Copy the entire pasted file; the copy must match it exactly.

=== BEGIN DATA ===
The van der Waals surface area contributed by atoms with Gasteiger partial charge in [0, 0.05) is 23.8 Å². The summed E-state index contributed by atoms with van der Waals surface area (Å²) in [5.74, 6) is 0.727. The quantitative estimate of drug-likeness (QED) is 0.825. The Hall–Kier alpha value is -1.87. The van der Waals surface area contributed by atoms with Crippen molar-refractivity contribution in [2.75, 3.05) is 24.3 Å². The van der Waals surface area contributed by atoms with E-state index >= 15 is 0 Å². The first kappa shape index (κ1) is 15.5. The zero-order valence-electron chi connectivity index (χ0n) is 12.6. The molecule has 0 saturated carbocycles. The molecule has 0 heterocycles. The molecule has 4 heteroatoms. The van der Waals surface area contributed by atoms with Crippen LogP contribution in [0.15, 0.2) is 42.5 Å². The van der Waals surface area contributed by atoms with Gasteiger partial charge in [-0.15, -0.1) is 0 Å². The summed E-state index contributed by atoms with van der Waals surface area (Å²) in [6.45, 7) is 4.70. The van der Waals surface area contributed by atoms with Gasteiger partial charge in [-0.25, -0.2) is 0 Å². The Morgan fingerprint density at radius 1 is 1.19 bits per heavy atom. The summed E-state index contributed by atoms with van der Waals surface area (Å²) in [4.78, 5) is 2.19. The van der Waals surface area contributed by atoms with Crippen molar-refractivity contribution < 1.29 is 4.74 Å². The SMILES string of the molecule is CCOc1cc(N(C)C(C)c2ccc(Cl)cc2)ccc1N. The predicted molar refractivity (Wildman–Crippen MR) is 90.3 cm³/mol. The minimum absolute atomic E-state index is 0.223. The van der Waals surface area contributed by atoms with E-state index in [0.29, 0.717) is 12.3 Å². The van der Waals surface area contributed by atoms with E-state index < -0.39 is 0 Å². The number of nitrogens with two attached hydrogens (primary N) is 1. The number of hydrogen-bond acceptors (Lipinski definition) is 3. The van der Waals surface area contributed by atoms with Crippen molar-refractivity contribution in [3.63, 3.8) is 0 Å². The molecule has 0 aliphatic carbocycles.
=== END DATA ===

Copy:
The van der Waals surface area contributed by atoms with Gasteiger partial charge in [0, 0.05) is 23.8 Å². The summed E-state index contributed by atoms with van der Waals surface area (Å²) in [5.74, 6) is 0.727. The quantitative estimate of drug-likeness (QED) is 0.825. The Hall–Kier alpha value is -1.87. The van der Waals surface area contributed by atoms with Crippen molar-refractivity contribution in [2.75, 3.05) is 24.3 Å². The van der Waals surface area contributed by atoms with E-state index >= 15 is 0 Å². The first kappa shape index (κ1) is 15.5. The zero-order valence-electron chi connectivity index (χ0n) is 12.6. The molecule has 0 saturated carbocycles. The molecule has 0 heterocycles. The molecule has 4 heteroatoms. The van der Waals surface area contributed by atoms with Crippen LogP contribution in [0.15, 0.2) is 42.5 Å². The van der Waals surface area contributed by atoms with Gasteiger partial charge in [-0.15, -0.1) is 0 Å². The summed E-state index contributed by atoms with van der Waals surface area (Å²) in [6.45, 7) is 4.70. The van der Waals surface area contributed by atoms with Gasteiger partial charge in [-0.25, -0.2) is 0 Å². The Morgan fingerprint density at radius 1 is 1.19 bits per heavy atom. The summed E-state index contributed by atoms with van der Waals surface area (Å²) in [4.78, 5) is 2.19. The van der Waals surface area contributed by atoms with Crippen molar-refractivity contribution < 1.29 is 4.74 Å². The SMILES string of the molecule is CCOc1cc(N(C)C(C)c2ccc(Cl)cc2)ccc1N. The predicted molar refractivity (Wildman–Crippen MR) is 90.3 cm³/mol. The minimum absolute atomic E-state index is 0.223. The van der Waals surface area contributed by atoms with E-state index in [0.29, 0.717) is 12.3 Å². The van der Waals surface area contributed by atoms with E-state index < -0.39 is 0 Å². The number of nitrogens with two attached hydrogens (primary N) is 1. The number of hydrogen-bond acceptors (Lipinski definition) is 3. The van der Waals surface area contributed by atoms with Crippen molar-refractivity contribution in [3.63, 3.8) is 0 Å². The molecule has 0 aliphatic carbocycles.